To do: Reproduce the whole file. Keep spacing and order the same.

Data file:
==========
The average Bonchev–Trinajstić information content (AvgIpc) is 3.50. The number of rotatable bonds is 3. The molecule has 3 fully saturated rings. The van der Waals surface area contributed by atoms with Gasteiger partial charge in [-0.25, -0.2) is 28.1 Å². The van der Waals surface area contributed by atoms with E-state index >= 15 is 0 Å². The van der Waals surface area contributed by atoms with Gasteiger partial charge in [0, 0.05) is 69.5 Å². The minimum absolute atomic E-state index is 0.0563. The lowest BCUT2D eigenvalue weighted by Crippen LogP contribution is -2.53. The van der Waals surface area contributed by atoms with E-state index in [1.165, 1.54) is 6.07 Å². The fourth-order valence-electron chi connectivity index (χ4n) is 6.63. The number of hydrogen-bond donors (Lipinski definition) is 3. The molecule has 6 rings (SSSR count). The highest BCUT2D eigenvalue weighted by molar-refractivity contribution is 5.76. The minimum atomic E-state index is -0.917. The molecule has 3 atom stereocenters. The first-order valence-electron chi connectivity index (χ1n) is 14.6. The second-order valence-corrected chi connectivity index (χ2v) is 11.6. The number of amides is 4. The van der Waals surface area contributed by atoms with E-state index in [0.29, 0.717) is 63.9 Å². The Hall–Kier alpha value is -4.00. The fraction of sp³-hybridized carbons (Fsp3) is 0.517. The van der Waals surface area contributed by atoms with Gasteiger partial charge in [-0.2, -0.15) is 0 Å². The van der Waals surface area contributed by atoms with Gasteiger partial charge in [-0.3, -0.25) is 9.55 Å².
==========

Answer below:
The average Bonchev–Trinajstić information content (AvgIpc) is 3.50. The number of rotatable bonds is 3. The molecule has 3 fully saturated rings. The van der Waals surface area contributed by atoms with Gasteiger partial charge in [-0.25, -0.2) is 28.1 Å². The van der Waals surface area contributed by atoms with E-state index >= 15 is 0 Å². The van der Waals surface area contributed by atoms with Gasteiger partial charge in [0, 0.05) is 69.5 Å². The minimum absolute atomic E-state index is 0.0563. The lowest BCUT2D eigenvalue weighted by Crippen LogP contribution is -2.53. The van der Waals surface area contributed by atoms with E-state index in [1.165, 1.54) is 6.07 Å². The fourth-order valence-electron chi connectivity index (χ4n) is 6.63. The number of hydrogen-bond donors (Lipinski definition) is 3. The molecule has 6 rings (SSSR count). The highest BCUT2D eigenvalue weighted by molar-refractivity contribution is 5.76. The minimum atomic E-state index is -0.917. The molecule has 3 atom stereocenters. The first-order valence-electron chi connectivity index (χ1n) is 14.6. The second-order valence-corrected chi connectivity index (χ2v) is 11.6. The number of amides is 4. The van der Waals surface area contributed by atoms with E-state index in [0.29, 0.717) is 63.9 Å². The Hall–Kier alpha value is -4.00. The fraction of sp³-hybridized carbons (Fsp3) is 0.517. The van der Waals surface area contributed by atoms with Gasteiger partial charge in [-0.2, -0.15) is 0 Å². The van der Waals surface area contributed by atoms with Gasteiger partial charge in [-0.3, -0.25) is 9.55 Å².